7. More information like this NEEDS to be shared with more americans, in the U.S.A. especially.. Even teenagers in schools do not know of the long dedicated services that the First Nations Indigenous People have sacrificed to help keep this country safe!

  8. mscurry50 says:

    What a unique way of using your own language to help keep this country and soldiers safe. I applaud you and the work you have done. Thank you for your service and may you always remembered with honor for doing an outstanding job. It shouldn't of taken so long for Native Americans to be recognized for their unique abilities. I understand why it had to be secret though. The fact that the language of each tribe is
    different definitely made a bigger challenge for the enemy.

  9. 1sbwa says:

    Of course that would lead to needing so.e answers to the claims by natives that the US Government wiped out all native languages by forbidding them.

  10. When there is no more water, land, food, the circle of life has a code , and to all wars the language of the universe can only see to it that original people of "turtle Island" and granted that of the man and women with the gift of language. Then being said, it is not to forget to the begotten people. Honor is Victorious, dishonor is a rude awakening. Always know your path of life, for choices of riches is not always the protection of spiritual being, however you will always be victorious that you walk humble. Protect Mother Earth and her children for the blood will soon appear to be showing its true colours. -endensum 777-17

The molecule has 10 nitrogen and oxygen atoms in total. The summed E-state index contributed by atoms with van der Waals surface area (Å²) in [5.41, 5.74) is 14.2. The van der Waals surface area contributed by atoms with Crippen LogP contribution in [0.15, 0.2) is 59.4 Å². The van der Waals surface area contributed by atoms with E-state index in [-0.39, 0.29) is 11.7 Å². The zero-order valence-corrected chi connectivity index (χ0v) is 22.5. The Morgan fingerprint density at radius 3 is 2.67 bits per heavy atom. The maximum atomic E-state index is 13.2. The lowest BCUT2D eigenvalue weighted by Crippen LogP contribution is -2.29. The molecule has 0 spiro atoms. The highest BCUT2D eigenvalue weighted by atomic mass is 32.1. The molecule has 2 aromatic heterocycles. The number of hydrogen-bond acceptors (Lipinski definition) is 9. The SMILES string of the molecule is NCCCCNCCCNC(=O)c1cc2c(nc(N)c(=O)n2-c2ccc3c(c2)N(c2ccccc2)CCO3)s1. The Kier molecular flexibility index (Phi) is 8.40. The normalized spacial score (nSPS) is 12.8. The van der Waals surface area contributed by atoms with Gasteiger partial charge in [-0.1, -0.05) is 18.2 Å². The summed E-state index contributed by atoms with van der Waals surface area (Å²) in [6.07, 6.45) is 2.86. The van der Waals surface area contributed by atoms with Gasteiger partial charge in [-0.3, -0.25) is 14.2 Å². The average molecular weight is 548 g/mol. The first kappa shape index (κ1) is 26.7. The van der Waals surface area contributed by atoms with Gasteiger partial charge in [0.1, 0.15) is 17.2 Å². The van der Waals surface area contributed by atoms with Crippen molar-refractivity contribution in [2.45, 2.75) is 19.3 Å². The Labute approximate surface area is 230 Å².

11. Anonymous says:

    Thank you all for your service to America.You are true American heroes that our childern ought to be learning about in schools.You have alot of repect from me.

  12. Yatee he ...I was lucky to meet a Navajo code talker and thank him personnally during a pow-wow.
    As a tour guide I always talk about that story during my stay in Dine nation. I have lots of respect for the Indian nations that survived today. They have so much to teach us ...

  13. Anonymous says:

    Aho,from Korean war UNSMC,Winchester,NH


  15. In the world today, greed and disrespect rule our society. Does anyone remember when dedication to America as a nation of fellow citizens was our standard? Our Native American citizens have NEVER forgotten. There is a cost to the wonderful membership we enjoy as American citizens!

  16. neache says:

    Every Native American Tribe and its members and their respective Nations, should receive the respect that was taken from them. Thank you all for winning the wars this country has fought, for without you, many more lives would have been lost. I salute you all.

  17. Is Very Very importan Heart is Mhoter-

  18. The statement "This [1918] was nearly 24 years after the Battle of the Little Big Horn" is incorrect. That battle took place in 1876, 42 years before.

  19. I realize that the Navajo completed a great service to a country they owed nothing to. The 2 original Choctaw code Talkers and their brothers that made up a total of 26 languages in the 36 th Division in World War I,need more recognition in my (doesn't matter) opinion. Without these men, would the U.S. military have actually thought of using languages they were trying to destroy?

  20. Thom Faircloth says:

    It is a shame that Ben Nighthorse Campbell did not mention the Dine' (Navajo). As a chief of the Northern Cheyanne who served Colorado which borders on Navajo lands in both Arizona and New Mexico he should know better. The Navajo Code Talkers memorial at Window Rock Arizona is breathtaking.

  21. Unknown says:

    The land is still theirs, the minds and souls of the occupiers will not return to connectivity with the earth and skies until they can understand what they have done with repentance and humility and return to equality and respect for all life